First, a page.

Text, email, or call your pastor and pray with him/her. As public figures, pastors often receive a lot of criticism. People may think that the pastor came on too strong in a sermon, or maybe not strong enough. Or perhaps people believe that the church isn’t doing enough, or the church is trying to do too much. Offer to pray for your pastor as they face the stress that comes with being a leader. If you want to take this a step further, offer to pray with your conference president this week. If you can’t reach them for a response, you can still pray for them!
Download “When You’re Ready to Complain” and hand this out to each Youth Sabbath School participant as a reminder of how they can respond when they have an opportunity to complain. They might also find it helpful to take copies of the other two handouts from class today (“Who’s Complaining Now” and “NO: Thanks!”).
This is a bonus just for the youth leader—a quick tip and an illustration to enhance your youth leadership. You may already know this idea, have learned it through trial and error, or just need a quick reminder.
It’s usually helpful to share ideas and glean ideas from others, but you need to do your ministry “in your own armor.” Of course, we all want to keep improving and develop the talents God has given us and skills that can be useful. If you’re musical, then use music. If you don’t know how to lead a discussion, learn how to do it. But don’t just copy another person; take their example and adapt it to your needs and abilities.
Here’s a question a teen is asking, with a response from a youth pastor. This might be a question your teens are asking. Use the response to springboard into discussion with your Youth Sabbath School participants.
Question: Why doesn’t God do something about all the suffering and pain around us?
Answer: Your question is as old as this earth’s history. The best answer I’ve discovered still doesn’t bring suffering and pain to an end until Jesus returns. In the meantime, I need faith to trust that Jesus will eventually put a stop to all suffering and pain.
Suffering and pain come in many forms—rejection from somebody important to you, physical injuries from accidents or attacks, abuse, war, terrorism, disabilities, death.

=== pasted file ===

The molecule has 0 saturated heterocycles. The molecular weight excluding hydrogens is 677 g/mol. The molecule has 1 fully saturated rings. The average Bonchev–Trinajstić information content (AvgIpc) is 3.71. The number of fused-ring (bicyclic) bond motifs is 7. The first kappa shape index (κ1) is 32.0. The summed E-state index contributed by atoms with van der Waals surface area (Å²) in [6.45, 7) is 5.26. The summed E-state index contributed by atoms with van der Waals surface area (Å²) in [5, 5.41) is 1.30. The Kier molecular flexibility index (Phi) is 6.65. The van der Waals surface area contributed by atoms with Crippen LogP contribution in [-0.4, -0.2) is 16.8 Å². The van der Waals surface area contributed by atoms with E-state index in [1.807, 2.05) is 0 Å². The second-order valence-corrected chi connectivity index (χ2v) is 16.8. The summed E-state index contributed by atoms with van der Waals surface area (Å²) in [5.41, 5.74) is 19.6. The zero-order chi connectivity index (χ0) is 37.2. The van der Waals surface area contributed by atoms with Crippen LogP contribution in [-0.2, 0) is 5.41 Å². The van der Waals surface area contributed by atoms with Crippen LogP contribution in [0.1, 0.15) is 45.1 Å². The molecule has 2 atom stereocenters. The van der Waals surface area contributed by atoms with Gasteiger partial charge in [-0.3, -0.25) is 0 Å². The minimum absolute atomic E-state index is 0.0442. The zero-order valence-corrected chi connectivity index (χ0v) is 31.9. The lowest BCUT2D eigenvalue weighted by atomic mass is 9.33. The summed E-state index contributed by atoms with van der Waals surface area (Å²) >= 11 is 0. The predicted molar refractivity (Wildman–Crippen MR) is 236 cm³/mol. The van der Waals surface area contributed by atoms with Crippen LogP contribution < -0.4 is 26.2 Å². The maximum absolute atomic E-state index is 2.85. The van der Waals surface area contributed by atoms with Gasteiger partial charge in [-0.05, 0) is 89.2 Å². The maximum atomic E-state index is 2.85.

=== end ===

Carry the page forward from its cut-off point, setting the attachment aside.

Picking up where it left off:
Why doesn’t God do something? Well, here’s what God did before it began: He warned Adam and Eve about what would happen as a result of living apart from Him. In Genesis 2:17 God said, “You must not eat from the tree of the knowledge of good and evil, for when you eat of it you will surely die.”
After both Adam and Eve chose their own way instead of God’s way, suffering and pain began on this earth. The blissful couple went from the Garden of Eden to life outside of the ideal (see Genesis 3:23), which included pain (see Genesis 3:16, 17). And in the very next chapter—Genesis 4—the first murder on this planet is recorded.
Right now we’re living between the beginning and the end of suffering and pain. And until the new earth begins, God is doing the following three things about suffering and pain:
1. He identifies with those who are suffering and in pain. In the parable of the sheep and the goats (see Matthew 25:31-46), Jesus explained that ministry to “the least of these” is ministry to Him. And failure to respond or minister to those who suffer is a failure to respond to Jesus.
If you are suffering and feel pain, Jesus identifies with you. He knows suffering and pain firsthand (see Hebrews 4:15; Matthew 26:75; Mark 15:15; Matthew 27:46).
2. God has chosen to relieve suffering and pain by ministering through us. You and I are the avenues for God to do something about the suffering and pain we see on this planet. When we ask God, “Why don’t You do something about all of the suffering and pain?” we can expect that He’ll ask us the same question, since He’s equipped us to do something about it (see Ephesians 4:12).
Do something about suffering and pain where you are (see Matthew 25:34-40).
3. God has taken the results of sin on this planet—suffering and pain—and has transformed them into instruments to reach people with His good news of salvation. Paul wrote that there’s no comparison between our suffering and what God has prepared for us (see Romans 8:18). This is the guy who was struck blind so he could see Jesus for who He was (see Acts 9:1-9).
It was Paul who also wrote, “I want to know Christ and the power of his resurrection and the fellowship of sharing in his sufferings” (Philippians 3:10).
Suffering and pain will be with us until God makes everything new. Until then, God identifies with those who suffer, He relieves suffering and pain through you and me, and He becomes more real and the only hope for those who do suffer.
That’s what God’s doing.
What are you doing?